The tectonic shift that caused the 6.8 magnitude earthquake which jolted much of India's northeast on Sunday could be an indication of more threatening earthquakes to come, the Indian Express reported on Tuesday.
The quake, epicentred in the Indian Himalayan state of Sikkim, killed at least 67 people and was felt in neighbouring China, Nepal and Bangladesh. Authorities warn the death toll will increase as rescuers still battle poor weather and blocked roads to get to the worst-hit areas.
According to the report, experts believe the movement of tectonic plates which caused the quake was unusual for the region -- shifting sideways as opposed to under one another -- adding that it could mean future earthquakes will have a much bigger impact.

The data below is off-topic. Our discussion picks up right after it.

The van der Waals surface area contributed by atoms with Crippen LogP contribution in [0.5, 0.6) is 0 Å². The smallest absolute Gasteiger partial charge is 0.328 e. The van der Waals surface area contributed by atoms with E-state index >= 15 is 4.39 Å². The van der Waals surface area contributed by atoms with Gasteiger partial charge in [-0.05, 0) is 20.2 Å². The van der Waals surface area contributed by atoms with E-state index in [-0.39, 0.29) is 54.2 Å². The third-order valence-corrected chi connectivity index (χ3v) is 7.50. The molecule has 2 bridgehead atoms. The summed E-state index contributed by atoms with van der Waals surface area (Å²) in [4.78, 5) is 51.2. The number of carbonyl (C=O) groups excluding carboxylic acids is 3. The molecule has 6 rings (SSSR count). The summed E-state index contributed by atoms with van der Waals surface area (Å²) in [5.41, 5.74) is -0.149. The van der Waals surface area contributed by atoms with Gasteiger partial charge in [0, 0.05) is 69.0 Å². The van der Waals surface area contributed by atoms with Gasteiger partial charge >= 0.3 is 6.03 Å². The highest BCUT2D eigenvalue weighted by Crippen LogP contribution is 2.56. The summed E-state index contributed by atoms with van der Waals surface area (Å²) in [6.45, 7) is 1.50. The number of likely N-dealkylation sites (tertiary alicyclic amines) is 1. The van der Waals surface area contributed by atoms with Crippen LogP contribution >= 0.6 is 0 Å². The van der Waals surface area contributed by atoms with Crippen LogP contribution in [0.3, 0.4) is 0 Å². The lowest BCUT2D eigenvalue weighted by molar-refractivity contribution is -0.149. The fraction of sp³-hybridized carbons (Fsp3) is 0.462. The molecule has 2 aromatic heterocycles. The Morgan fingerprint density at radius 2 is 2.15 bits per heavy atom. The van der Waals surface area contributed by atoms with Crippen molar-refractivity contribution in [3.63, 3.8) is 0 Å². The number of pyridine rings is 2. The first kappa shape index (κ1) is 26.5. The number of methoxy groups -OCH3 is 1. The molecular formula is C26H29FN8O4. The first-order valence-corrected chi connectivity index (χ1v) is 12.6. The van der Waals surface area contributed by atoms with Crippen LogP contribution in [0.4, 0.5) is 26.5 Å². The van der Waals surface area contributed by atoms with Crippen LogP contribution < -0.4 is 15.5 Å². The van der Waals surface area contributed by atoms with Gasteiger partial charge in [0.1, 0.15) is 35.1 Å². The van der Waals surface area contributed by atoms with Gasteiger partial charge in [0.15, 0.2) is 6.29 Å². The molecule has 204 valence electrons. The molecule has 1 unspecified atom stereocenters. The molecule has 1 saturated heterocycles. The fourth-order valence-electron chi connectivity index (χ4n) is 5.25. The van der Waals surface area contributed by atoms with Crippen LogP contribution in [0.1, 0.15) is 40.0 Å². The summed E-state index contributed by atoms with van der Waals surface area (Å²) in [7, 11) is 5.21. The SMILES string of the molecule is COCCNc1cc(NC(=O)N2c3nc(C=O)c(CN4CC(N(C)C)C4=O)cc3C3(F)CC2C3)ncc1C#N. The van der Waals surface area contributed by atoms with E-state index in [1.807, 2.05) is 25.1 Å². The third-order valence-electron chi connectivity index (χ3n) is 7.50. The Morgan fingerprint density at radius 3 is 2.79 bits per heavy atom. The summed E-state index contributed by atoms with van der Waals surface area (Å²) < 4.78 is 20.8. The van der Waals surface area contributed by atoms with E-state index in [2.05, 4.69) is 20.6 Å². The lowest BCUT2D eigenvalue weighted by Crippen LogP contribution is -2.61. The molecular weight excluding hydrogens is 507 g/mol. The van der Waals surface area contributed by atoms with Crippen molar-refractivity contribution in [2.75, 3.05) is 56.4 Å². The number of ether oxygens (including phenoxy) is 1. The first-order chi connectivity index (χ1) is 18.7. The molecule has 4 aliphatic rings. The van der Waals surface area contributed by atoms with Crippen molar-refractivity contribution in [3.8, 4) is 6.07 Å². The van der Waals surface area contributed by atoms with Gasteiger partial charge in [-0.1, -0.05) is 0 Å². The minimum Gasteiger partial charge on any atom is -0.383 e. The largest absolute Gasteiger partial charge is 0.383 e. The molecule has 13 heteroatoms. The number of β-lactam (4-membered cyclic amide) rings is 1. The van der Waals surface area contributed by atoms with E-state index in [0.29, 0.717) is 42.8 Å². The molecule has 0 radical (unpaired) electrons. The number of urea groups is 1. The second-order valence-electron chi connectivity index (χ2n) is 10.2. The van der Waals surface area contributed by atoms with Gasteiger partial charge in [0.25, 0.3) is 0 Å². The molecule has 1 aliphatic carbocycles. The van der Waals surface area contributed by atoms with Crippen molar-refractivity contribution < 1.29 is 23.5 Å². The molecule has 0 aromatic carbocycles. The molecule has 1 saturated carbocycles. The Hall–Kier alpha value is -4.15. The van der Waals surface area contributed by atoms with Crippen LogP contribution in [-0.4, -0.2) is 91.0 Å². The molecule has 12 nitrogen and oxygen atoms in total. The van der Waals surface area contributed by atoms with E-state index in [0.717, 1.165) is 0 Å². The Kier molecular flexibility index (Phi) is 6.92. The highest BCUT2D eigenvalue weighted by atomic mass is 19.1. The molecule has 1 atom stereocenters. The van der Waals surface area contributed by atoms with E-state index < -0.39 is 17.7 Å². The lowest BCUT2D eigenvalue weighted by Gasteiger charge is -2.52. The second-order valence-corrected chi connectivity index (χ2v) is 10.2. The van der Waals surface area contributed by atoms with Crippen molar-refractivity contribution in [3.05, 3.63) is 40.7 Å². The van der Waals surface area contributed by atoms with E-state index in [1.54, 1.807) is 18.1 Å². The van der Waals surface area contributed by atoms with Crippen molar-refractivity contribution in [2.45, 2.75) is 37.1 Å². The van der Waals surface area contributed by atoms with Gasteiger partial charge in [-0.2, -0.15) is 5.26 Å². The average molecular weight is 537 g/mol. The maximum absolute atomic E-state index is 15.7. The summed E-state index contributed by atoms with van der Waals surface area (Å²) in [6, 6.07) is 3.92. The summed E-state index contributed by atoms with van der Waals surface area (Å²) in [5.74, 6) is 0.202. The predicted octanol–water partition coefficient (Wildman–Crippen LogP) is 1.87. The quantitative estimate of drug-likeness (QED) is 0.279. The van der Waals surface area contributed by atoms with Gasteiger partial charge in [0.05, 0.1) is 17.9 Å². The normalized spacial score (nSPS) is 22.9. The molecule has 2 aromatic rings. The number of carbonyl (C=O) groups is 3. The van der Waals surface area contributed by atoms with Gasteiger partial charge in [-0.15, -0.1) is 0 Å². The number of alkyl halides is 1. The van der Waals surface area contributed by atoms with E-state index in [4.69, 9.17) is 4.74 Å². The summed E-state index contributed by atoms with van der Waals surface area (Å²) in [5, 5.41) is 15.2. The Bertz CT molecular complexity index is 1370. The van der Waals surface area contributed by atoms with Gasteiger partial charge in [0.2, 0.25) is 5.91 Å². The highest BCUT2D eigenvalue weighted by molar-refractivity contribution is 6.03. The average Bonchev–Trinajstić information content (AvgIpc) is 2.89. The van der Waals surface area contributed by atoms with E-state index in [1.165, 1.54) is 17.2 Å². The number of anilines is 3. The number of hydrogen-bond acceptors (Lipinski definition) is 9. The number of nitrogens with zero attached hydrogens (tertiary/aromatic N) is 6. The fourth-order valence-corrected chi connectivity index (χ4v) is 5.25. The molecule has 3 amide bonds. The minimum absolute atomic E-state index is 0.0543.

"I think that is one thing that must be looked into," said S.K. Nath, professor of geology and geophysics at the Indian Institute of Technology in Kharagpur in India's West Bengal state.
"This quake affected not just Sikkim but many other heavily populated towns and cities in West Bengal, Bihar, Uttar Pradesh. Himalayan quakes can go up to nine or above in magnitude," Nath was quoted as saying. "In such eventualities, the threats come directly to mega-cities like Kolkata or even Dhaka.”